It’s good that you work well in that space and can have the opportunity to move away from it when needed because of your other job…

Yes because sometimes you can feel like there is no escape, no reprieve, you’re just there, surrounded by your work. I did have an Etsy for a few months and then I had all this stock in my bedroom taking up space, and it’s not the biggest of rooms, so you can feel like you’re drowning in your work at times. That being said, I can’t imagine how it would feel if that was all I had right now, I think I would go mad.

You mentioned before we started the interview that you’re considering moving away from London, you know, what would you suggest to artists, or what would you suggest to developers to keep the artist community here?

Make it cheaper, because that’s literally my personal biggest barrier that I’m facing – finance. It’s ridiculously expensive already and it’s progressively getting more experience as the areas are getting more developed – everything is brand new. Just down the road from me, they have rebuilt the Tottenham Hotspur Stadium, so that’s hiking up the price of everything and ultimately making everything less accessible. I recently looked up some studio spaces near me and it was like £650 a month or something like that, and I was like that’s more than rent, in some cases, it depends where you live. It’s a lot of money.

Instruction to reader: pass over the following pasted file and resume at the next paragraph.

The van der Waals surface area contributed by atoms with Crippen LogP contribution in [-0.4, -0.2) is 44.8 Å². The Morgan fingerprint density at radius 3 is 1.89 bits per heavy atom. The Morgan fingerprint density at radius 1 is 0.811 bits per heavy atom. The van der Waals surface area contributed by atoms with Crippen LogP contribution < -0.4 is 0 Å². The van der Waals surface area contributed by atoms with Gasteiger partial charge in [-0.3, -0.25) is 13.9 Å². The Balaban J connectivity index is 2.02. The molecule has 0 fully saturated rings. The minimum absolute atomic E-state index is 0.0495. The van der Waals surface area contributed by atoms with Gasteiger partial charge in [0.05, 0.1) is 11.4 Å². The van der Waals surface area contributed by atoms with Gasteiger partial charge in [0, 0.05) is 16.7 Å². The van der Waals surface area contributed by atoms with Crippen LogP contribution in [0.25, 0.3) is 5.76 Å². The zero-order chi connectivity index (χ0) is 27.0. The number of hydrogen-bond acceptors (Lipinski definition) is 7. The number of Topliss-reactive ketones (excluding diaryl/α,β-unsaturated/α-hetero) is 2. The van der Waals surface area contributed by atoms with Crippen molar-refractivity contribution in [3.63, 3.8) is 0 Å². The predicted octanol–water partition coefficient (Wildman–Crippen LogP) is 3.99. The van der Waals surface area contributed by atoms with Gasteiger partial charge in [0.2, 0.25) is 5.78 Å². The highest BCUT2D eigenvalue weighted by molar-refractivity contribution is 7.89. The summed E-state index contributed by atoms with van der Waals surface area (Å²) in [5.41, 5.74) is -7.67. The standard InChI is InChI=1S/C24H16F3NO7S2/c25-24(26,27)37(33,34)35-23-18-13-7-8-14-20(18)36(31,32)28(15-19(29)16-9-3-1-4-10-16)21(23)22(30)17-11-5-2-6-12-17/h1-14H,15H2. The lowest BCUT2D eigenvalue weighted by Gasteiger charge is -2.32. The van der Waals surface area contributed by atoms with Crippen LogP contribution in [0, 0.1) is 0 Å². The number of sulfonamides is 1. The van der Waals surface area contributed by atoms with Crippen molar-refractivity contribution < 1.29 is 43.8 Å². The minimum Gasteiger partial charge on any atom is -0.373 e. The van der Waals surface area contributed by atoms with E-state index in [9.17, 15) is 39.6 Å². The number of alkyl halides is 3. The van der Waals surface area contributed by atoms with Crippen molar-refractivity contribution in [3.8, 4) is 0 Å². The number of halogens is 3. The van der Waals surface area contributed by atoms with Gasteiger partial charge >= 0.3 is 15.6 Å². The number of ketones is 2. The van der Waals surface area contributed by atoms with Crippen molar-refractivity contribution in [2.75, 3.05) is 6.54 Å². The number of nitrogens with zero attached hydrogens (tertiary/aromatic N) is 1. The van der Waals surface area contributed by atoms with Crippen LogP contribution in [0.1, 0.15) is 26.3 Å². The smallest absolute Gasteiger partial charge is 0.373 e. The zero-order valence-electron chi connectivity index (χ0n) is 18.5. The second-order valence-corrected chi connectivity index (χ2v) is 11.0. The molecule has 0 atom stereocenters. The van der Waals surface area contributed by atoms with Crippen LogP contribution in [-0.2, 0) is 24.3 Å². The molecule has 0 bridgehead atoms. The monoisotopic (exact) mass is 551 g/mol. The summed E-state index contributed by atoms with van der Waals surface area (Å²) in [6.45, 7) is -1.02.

It is a lot of money, especially when you’re working on a freelance basis which can sometimes cause uncertainty in finances. I think that is what has almost been taken away from a lot of artists as well, they aren’t able to put all of their energy into their art as they need to do another job to simply survive…

Yeah, you get tired. One thing that I noticed was a lot of them said it had to be a minimum year contract and it’s like I think that should definitely be reduced because as you say, you don’t know what’s coming in month after month, unless you have a steady job, and if you have a steady job, 9 times out of 10, you’re not going be able to have that much time in a studio.